Single women prefer dogs to men

Monday, July 20, 2009

MELBOURNE - Single women would rather prefer the company of a dog than men, according to experts.

Sydney Petcare owner Richard Durant said that more and more single women in Australia were in favour of the four-legged loyal and reliable companion.

“In the past year 60 per cent of our new business has come from young single women. It’s a growing trend I’ve noticed over the last few years. These are women who live busy lives,” The Courier Mail quoted him as saying.

“They want company when they get home. In many cases you’ll find the dog sleeps in their bedroom, and even in bed with them,” he added.

Dogs New South Wales President Dr. Peter Higgins nodded in agreement.

He said: “The fastest growing segment of dog owners in the inner city is young single women. It’s almost like a child substitute. They lead busy lives and they’re not in a relationship. That’s why dogs like Maltese terriers, which are the second most popular dog in Australia and the most popular dog in Sydney, are popular - they’re little and they have human-like features.”

Australian Companion Animal Council President Dr. Kersti Seksel attempted to explain the preference.

She said: “If you live alone, having a dog as a companion to come home to is often more appealing than a flatmate. Owning a dog increases the feeling of safety and security.” (ANI)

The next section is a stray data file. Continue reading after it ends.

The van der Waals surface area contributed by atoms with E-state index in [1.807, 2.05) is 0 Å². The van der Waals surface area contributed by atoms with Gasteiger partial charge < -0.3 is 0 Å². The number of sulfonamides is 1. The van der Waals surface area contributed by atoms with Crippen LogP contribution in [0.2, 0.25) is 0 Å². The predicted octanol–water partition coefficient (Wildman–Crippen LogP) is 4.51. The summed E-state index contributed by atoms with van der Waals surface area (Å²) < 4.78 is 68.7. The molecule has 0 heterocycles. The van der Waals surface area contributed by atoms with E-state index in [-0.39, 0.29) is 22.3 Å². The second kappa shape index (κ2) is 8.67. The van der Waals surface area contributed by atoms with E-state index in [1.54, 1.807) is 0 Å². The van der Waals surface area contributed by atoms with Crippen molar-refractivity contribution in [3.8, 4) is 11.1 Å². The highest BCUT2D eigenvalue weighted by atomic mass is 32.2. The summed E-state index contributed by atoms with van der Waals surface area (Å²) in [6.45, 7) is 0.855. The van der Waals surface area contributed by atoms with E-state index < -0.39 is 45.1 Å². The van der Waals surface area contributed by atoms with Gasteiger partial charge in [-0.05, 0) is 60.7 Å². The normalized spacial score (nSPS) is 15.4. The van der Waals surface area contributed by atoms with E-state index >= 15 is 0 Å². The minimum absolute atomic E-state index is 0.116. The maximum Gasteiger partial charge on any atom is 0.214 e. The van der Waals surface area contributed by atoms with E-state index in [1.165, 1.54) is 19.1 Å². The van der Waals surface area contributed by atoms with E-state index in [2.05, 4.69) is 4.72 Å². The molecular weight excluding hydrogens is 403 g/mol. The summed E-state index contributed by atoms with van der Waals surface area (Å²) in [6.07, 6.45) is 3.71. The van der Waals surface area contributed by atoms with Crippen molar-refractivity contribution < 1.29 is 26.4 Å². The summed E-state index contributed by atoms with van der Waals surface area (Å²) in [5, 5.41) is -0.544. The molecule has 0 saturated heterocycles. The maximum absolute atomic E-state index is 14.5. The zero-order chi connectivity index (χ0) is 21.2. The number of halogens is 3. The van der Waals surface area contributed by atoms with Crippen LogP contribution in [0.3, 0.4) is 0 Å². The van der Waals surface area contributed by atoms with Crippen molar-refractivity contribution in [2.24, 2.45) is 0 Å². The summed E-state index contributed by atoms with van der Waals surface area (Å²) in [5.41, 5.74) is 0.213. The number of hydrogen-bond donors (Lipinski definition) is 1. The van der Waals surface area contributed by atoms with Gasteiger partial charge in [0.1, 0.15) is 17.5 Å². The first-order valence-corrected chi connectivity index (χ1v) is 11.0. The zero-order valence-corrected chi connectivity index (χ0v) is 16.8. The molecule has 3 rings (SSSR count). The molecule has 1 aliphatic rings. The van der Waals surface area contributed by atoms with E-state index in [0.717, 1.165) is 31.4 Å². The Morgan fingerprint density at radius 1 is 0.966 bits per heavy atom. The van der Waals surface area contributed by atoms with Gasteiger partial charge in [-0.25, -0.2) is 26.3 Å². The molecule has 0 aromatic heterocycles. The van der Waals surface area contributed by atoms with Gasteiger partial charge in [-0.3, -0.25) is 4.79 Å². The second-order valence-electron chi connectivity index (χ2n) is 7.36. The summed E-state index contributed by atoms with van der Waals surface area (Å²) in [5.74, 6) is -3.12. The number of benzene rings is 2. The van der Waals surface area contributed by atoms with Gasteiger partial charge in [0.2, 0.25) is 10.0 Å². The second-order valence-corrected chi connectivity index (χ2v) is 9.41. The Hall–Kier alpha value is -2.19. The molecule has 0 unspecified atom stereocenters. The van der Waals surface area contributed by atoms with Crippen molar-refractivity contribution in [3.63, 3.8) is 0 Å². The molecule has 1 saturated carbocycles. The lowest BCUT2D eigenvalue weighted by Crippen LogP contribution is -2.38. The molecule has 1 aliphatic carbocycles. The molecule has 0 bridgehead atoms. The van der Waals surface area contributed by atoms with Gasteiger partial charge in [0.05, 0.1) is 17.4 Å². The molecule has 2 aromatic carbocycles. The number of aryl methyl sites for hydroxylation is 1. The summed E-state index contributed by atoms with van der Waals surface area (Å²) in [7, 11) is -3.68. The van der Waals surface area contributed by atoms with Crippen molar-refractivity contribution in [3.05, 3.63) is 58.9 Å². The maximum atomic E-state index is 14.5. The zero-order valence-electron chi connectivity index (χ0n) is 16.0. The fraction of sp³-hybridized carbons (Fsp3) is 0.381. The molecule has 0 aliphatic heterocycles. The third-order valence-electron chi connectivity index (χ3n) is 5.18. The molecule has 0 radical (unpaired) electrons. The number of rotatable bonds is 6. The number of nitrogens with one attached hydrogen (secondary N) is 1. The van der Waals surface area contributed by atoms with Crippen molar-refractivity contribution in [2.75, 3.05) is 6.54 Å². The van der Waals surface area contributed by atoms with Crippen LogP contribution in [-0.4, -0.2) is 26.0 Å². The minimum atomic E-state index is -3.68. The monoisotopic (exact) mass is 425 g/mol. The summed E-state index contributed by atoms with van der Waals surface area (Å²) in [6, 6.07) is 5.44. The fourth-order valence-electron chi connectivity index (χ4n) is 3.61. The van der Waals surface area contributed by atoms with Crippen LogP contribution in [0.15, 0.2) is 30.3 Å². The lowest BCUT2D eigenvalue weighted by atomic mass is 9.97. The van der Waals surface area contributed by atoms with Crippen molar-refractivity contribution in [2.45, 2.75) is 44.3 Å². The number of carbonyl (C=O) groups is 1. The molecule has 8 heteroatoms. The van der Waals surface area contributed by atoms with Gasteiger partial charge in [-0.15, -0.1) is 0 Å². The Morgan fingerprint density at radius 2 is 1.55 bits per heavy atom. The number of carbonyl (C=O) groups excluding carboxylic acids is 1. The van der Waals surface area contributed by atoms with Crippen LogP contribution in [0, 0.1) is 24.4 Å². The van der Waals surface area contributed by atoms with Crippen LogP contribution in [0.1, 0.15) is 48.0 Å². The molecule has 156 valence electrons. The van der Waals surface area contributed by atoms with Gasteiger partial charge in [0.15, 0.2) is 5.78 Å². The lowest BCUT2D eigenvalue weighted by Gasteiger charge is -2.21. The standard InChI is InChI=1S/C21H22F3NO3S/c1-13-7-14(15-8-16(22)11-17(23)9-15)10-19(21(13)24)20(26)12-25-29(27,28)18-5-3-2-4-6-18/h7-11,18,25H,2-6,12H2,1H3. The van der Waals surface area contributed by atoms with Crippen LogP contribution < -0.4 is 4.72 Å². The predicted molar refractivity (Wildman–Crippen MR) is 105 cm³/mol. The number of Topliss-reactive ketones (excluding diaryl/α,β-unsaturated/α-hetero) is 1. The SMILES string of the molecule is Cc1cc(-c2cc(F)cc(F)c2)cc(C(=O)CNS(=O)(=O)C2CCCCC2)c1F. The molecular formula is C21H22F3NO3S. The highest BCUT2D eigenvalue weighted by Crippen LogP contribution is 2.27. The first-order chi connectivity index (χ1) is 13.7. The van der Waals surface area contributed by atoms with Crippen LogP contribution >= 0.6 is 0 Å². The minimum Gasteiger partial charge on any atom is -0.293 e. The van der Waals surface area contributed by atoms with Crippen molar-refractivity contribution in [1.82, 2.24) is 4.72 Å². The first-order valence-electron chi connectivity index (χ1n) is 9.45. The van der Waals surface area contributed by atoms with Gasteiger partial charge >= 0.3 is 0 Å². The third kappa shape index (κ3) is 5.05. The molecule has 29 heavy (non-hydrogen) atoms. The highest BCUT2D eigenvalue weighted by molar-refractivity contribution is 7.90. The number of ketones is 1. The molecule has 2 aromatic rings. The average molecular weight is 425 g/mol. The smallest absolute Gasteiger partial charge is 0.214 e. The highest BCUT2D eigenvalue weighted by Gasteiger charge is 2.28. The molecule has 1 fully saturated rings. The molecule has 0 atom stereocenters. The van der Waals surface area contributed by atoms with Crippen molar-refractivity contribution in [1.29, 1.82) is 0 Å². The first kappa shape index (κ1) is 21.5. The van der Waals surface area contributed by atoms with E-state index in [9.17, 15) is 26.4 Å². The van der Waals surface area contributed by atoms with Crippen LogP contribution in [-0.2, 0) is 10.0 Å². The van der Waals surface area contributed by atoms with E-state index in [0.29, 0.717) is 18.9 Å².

Filed under: Entertainment


July 21, 2009: 3:53 am

This is an interesting topic that is, in fact, the focus of my dissertation for my PhD in Clinical Psychology. I have been studying the relationships that exist between single women and their companion dogs, though the age group I am interested in is between 30 and 50 years of age. As many have found, there are a number of significant benefits to having a dog, especially when single. However, I also want to make people aware of the face that dogs sometimes hinder appropriate socialization for single women, who may compensate for poor human relations by relying more heavily on their connection with their dog. Therefore, as a clinican, it is important for us to realize the potential positives and negatives of these important relationships so that the people we work with gain the most from their human-animal bond. Great stuff!!!!

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